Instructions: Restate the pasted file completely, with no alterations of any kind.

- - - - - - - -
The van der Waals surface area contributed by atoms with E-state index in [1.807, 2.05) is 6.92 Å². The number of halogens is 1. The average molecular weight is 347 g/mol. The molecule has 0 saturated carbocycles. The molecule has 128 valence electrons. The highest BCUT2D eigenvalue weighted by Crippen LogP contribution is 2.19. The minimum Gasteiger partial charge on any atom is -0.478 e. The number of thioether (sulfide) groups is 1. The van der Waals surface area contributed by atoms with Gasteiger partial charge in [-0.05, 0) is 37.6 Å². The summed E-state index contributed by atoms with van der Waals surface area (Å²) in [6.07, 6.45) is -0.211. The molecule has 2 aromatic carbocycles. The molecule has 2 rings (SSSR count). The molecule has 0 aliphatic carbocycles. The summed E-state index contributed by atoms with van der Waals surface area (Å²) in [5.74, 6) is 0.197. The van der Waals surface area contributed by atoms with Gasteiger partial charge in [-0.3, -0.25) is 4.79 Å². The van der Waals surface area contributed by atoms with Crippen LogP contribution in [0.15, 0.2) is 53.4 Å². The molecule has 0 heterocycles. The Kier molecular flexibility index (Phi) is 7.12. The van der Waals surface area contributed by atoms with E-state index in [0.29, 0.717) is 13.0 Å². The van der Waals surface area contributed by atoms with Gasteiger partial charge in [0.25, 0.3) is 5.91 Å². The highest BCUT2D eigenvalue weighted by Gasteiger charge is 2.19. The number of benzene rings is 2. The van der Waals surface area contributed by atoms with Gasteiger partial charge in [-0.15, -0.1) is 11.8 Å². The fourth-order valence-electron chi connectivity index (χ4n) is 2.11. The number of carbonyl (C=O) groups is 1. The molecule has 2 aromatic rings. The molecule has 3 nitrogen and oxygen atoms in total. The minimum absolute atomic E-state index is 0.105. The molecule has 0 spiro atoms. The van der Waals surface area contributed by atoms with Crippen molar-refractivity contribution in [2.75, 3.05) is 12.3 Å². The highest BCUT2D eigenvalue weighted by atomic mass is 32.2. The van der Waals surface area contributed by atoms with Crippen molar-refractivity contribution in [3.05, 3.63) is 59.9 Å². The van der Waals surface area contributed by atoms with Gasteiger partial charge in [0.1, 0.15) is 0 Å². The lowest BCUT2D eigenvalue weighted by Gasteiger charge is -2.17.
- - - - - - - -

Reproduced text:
The van der Waals surface area contributed by atoms with E-state index in [1.807, 2.05) is 6.92 Å². The number of halogens is 1. The average molecular weight is 347 g/mol. The molecule has 0 saturated carbocycles. The molecule has 128 valence electrons. The highest BCUT2D eigenvalue weighted by Crippen LogP contribution is 2.19. The minimum Gasteiger partial charge on any atom is -0.478 e. The number of thioether (sulfide) groups is 1. The van der Waals surface area contributed by atoms with Gasteiger partial charge in [-0.05, 0) is 37.6 Å². The summed E-state index contributed by atoms with van der Waals surface area (Å²) in [6.07, 6.45) is -0.211. The molecule has 2 aromatic carbocycles. The molecule has 2 rings (SSSR count). The molecule has 0 aliphatic carbocycles. The summed E-state index contributed by atoms with van der Waals surface area (Å²) in [5.74, 6) is 0.197. The van der Waals surface area contributed by atoms with Gasteiger partial charge in [-0.3, -0.25) is 4.79 Å². The van der Waals surface area contributed by atoms with Crippen LogP contribution in [0.15, 0.2) is 53.4 Å². The molecule has 0 heterocycles. The Kier molecular flexibility index (Phi) is 7.12. The van der Waals surface area contributed by atoms with E-state index in [0.29, 0.717) is 13.0 Å². The van der Waals surface area contributed by atoms with Gasteiger partial charge in [0.25, 0.3) is 5.91 Å². The highest BCUT2D eigenvalue weighted by Gasteiger charge is 2.19. The number of benzene rings is 2. The van der Waals surface area contributed by atoms with Gasteiger partial charge in [-0.15, -0.1) is 11.8 Å². The fourth-order valence-electron chi connectivity index (χ4n) is 2.11. The number of carbonyl (C=O) groups is 1. The molecule has 2 aromatic rings. The molecule has 3 nitrogen and oxygen atoms in total. The minimum absolute atomic E-state index is 0.105. The molecule has 0 spiro atoms. The van der Waals surface area contributed by atoms with Crippen molar-refractivity contribution in [2.75, 3.05) is 12.3 Å². The highest BCUT2D eigenvalue weighted by atomic mass is 32.2. The van der Waals surface area contributed by atoms with Crippen molar-refractivity contribution in [3.05, 3.63) is 59.9 Å². The van der Waals surface area contributed by atoms with Gasteiger partial charge in [0.1, 0.15) is 0 Å². The lowest BCUT2D eigenvalue weighted by Gasteiger charge is -2.17.